Having laid out most of the issues with them, why are methods such as AND or XNOR so common? I mean, nearly all the information you find on the internet points to either one of these two logic systems being THE WAY to perform this task. You even have block diagrams from well-known IC manufacturers mentioning XNOR for their internal CSYNC creation.
Although I think much of it is due to ignorance and an unwillingness to fully understand the nuances of analog video, I have to concede that the main reason these methods are still used is due to how they have the ability to work with several various input formats. So in a device which can accept many different HSYNC/VSYNC input formats, using something like an AND gate would be a very cost-effective way to have it “mostly” work across a wide range of inputs. This is especially true in the XNOR case and if you consider the VESA Display Monitor Timings (DMT) used for systems with VGA connectors. There are various VESA formats which deviate from the typical active-low sync practice, and can either have one or both of HSYNC/VSYNC be active-high instead. The XNOR method can produce some kind of a CSYNC output in all four of the possible polarity cases for HSYNC/VSYNC.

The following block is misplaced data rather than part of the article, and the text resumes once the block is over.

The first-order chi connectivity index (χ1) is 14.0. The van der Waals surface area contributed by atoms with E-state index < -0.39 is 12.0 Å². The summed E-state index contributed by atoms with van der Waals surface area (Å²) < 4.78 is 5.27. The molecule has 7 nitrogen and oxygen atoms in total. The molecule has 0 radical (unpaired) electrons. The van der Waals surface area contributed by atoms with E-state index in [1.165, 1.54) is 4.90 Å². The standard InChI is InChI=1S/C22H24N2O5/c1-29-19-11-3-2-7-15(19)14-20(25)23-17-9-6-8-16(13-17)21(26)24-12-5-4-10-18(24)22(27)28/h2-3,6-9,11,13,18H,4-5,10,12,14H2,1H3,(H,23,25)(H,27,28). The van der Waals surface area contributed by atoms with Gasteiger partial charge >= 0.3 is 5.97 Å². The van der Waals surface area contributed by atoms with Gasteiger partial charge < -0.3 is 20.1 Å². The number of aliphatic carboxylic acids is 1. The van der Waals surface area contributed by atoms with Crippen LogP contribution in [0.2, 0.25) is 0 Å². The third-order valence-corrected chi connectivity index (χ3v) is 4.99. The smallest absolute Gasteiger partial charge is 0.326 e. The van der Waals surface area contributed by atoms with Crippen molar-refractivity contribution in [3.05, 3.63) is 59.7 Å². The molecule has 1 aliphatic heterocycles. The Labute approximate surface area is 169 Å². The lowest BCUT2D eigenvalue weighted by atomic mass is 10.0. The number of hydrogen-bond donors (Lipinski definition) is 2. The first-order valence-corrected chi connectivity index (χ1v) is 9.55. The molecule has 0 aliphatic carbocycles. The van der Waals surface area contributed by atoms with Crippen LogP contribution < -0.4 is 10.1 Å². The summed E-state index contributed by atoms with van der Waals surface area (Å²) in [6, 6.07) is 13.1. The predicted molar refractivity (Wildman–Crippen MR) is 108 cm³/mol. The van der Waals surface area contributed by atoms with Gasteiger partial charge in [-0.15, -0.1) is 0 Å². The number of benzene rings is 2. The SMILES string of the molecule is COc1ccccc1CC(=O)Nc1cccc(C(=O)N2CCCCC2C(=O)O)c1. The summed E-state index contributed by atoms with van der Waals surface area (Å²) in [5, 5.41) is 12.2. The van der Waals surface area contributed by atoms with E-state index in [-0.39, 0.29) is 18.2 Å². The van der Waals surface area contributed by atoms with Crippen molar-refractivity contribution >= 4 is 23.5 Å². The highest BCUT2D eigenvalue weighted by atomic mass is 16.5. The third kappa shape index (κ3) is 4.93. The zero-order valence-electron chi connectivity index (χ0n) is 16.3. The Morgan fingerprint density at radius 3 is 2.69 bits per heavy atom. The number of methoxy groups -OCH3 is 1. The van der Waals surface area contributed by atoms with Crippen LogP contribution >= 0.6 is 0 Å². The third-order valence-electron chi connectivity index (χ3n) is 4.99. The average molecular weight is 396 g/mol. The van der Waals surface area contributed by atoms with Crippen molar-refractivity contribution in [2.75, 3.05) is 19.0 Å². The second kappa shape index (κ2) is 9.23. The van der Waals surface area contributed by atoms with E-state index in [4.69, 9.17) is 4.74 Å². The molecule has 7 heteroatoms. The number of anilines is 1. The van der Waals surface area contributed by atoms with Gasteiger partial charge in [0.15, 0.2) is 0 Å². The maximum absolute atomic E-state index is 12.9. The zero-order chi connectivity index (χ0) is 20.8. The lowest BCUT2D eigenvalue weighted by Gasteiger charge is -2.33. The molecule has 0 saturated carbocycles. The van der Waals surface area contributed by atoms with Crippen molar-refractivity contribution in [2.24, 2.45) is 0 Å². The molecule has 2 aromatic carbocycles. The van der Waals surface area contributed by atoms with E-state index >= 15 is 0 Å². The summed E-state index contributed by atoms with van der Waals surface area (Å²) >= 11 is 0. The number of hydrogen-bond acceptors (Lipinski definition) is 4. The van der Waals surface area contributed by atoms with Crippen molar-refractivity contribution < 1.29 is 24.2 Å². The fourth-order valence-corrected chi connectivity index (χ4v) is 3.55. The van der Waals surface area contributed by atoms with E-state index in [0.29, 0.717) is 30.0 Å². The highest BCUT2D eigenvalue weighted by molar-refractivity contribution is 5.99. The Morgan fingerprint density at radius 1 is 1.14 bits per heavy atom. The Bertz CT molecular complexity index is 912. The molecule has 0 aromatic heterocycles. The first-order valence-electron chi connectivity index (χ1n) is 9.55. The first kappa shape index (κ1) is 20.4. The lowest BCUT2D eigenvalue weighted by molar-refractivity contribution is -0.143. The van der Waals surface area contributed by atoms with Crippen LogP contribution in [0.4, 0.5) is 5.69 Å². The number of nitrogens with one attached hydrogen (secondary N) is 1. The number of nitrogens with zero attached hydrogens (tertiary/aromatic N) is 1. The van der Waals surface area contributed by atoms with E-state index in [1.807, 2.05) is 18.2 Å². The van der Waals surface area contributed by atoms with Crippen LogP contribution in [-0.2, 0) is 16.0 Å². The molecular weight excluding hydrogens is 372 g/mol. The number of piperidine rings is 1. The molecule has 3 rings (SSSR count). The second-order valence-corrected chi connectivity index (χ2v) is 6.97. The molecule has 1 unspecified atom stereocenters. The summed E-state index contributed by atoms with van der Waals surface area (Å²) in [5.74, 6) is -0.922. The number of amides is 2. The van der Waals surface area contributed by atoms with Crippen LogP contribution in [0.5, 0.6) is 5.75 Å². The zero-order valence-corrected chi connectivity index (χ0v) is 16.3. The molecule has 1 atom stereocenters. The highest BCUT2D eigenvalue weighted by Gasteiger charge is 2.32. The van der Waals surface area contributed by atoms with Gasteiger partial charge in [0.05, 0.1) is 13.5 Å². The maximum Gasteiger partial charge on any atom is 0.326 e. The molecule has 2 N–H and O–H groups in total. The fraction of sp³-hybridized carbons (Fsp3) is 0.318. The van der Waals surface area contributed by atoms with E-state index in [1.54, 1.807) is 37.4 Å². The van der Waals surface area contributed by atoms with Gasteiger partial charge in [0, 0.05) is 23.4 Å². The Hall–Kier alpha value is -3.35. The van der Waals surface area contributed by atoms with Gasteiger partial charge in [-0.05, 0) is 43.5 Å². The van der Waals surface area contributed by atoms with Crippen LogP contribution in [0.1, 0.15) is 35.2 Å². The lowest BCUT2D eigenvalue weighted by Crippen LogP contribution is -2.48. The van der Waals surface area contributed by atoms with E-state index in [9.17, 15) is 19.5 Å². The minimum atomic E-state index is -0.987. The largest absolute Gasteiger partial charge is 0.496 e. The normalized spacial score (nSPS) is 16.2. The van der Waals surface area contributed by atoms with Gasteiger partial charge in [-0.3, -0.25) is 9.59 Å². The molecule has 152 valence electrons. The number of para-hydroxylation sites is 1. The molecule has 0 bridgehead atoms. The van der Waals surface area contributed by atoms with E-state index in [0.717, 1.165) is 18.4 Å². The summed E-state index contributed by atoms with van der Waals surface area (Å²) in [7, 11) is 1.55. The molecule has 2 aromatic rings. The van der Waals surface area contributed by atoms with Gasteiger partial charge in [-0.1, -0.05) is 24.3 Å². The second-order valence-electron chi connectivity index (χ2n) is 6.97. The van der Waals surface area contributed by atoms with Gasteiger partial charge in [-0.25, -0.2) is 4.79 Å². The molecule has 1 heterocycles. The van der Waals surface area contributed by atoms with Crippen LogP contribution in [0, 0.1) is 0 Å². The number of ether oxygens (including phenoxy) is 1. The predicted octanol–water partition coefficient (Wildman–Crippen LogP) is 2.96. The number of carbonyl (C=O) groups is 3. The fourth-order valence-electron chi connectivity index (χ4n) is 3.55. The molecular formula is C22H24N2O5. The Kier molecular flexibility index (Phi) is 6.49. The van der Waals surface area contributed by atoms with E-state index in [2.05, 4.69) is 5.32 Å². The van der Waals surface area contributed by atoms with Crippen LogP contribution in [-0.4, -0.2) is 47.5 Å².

The Cost of Doing Good Business
There are methods which attempt to correct CSYNC after it is generated from either AND or XNOR logic. TB476 is an Application Note from Renesas Electronics which details a system for doing this using ICs they manufacture. The final circuit is very large and complex, and it can’t universally correct for every type of format, especially any type of interlaced content. It’s still worth a read, since it’s one of the rare resources found on the internet that actually acknowledges and corroborates that these AND/XNOR based CSYNC generators cause problems.